Experiment VII, Leoben, 22 April 2021
Ernst Logar and Karez Abdulhameed visited the Chair of Petroleum Geology to learn more about rock formation. Petroleum geologists focus their research on the source rocks of crude oil, geological structure and rock mineralogy.
Logar and Abdulhameed were able to observe the fluorescent effect of crude oil on oil-bearing rocks under ultraviolet light. There are three parameters the level of this fluorescent effect depends on: API gravity, microbe presence and temperature. A drill core also showed visible timelines of different geological eras and events. Each sedimentation layer holds marine life signatures, biomarkers, such as algae, which help identify the eras of deposits. Biomarkers are complex carbon-based molecules derived from formerly living organisms. Each biomarker is quite distinctive, as the time required for organic matter to convert to crude oil varies.
Subsequently, Logar and Abdulhameed conducted further experiments together with Michael Koopmans at the Department Petroleum Engineering. Firstly, they carried out a Hele-Shaw experiment to determine the flow speed of substances. They examined firstly crude oil and then water. The flow was relatively slow, steady and with relatively less viscous fingering (patterns). The experiment was repeated a second time in the same pattern but with higher flow rate. The flow rate of both the crude oil and water was increased. Viscosity, flow rate and other crude oil concepts were reviewed to then reflect on crude oil as a source of contemporary society and industry.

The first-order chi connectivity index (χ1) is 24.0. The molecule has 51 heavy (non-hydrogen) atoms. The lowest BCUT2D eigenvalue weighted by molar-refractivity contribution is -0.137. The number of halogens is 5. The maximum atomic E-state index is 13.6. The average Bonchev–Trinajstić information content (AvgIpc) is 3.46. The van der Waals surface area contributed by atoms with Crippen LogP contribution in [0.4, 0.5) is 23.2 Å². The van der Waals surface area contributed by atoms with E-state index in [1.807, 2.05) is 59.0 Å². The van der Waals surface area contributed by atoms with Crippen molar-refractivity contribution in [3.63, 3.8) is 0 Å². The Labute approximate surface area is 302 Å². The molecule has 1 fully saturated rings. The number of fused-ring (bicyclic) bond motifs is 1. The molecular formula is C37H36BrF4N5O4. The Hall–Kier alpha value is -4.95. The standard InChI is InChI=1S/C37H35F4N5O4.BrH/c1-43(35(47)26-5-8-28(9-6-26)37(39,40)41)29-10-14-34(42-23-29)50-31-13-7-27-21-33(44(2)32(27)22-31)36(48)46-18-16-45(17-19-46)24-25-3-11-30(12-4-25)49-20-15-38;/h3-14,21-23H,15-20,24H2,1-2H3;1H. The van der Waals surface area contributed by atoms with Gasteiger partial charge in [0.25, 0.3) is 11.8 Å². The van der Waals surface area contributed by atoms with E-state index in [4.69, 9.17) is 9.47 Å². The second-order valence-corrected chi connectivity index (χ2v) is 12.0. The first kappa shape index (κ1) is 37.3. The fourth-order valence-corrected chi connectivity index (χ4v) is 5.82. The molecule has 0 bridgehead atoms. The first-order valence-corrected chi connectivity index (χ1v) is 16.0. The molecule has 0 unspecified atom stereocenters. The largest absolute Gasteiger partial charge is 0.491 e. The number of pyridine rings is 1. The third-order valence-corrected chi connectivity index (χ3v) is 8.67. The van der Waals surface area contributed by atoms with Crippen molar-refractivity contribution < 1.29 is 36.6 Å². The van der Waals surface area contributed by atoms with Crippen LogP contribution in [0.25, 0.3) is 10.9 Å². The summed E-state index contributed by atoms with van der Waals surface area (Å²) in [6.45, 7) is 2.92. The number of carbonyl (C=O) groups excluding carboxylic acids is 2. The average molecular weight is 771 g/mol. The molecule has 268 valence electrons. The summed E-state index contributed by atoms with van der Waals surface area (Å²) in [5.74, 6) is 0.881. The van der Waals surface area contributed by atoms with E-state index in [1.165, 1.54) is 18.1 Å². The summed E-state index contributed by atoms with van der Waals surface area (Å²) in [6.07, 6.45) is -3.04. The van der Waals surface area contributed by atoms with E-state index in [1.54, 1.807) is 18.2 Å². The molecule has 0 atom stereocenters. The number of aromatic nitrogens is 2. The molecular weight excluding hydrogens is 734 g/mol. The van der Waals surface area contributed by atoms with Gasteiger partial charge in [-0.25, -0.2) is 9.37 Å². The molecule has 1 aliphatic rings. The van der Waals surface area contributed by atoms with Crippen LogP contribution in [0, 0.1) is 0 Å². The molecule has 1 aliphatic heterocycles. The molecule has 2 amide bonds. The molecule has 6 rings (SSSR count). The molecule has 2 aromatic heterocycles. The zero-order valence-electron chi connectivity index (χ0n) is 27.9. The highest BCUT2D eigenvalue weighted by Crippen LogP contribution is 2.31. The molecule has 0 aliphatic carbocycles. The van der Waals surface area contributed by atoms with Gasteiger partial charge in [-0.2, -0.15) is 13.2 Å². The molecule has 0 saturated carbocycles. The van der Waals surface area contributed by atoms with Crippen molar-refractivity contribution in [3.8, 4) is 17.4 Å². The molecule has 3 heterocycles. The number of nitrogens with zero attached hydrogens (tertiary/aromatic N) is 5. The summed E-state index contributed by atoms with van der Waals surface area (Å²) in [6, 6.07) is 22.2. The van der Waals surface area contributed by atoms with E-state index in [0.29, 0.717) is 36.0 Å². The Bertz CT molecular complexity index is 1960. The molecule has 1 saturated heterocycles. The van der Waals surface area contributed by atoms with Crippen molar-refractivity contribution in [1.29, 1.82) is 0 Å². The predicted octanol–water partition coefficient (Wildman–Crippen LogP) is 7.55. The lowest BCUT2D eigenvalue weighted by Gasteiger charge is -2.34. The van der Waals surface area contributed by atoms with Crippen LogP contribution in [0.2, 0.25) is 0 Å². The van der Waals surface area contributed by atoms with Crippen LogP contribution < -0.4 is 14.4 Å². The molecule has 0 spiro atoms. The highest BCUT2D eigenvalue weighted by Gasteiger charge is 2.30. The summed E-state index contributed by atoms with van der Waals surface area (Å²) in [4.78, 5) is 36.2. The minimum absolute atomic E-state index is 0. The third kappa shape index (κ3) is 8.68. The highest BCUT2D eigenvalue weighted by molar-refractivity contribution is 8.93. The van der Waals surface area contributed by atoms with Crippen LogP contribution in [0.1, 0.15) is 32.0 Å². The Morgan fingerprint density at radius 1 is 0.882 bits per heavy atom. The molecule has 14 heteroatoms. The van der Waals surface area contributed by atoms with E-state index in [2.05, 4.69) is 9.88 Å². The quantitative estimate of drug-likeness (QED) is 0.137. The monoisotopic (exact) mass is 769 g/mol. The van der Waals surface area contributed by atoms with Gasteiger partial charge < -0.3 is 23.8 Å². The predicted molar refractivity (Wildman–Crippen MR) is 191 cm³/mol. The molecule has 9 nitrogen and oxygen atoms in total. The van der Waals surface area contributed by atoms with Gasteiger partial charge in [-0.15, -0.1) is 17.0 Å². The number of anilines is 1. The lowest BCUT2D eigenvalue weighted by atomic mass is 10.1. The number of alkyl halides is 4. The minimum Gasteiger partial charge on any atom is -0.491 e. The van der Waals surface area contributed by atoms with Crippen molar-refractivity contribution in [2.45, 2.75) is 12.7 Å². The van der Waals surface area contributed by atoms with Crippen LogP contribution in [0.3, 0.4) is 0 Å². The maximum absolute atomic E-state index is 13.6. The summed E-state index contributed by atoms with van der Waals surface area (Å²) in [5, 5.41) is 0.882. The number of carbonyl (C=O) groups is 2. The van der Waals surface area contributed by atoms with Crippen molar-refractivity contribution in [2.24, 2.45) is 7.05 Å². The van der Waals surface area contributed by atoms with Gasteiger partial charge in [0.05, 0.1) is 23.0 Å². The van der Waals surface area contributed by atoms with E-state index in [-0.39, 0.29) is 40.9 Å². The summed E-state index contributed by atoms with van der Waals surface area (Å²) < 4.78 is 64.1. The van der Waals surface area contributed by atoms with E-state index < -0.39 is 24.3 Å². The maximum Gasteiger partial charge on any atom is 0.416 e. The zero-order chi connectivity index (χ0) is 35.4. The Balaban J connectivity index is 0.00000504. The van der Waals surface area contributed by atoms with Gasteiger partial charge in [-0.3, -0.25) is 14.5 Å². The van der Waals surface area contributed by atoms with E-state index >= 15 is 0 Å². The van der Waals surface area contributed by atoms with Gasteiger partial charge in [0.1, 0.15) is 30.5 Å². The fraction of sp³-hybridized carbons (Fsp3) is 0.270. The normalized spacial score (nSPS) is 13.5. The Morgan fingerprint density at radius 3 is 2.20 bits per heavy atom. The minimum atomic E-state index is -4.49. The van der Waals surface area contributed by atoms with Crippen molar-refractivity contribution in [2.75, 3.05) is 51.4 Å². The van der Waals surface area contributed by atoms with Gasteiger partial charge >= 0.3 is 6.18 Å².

Secondly, they conducted an experiment with a swimming oil balloon, filling a balloon with two litres of oil and placing it in an aquarium half filled with water. The balloon floated due to the difference in density. The aim was to then introduce a needle to extract the oil from the balloon, with the surrounding water acting on the balloon from the outside, and pushing out more of the oil through the hole made by the needle. However, the needle created a difference in pressure that the balloon walls could not handle. Thus the balloon burst, resulting in complete evacuation of the oil onto the water surface.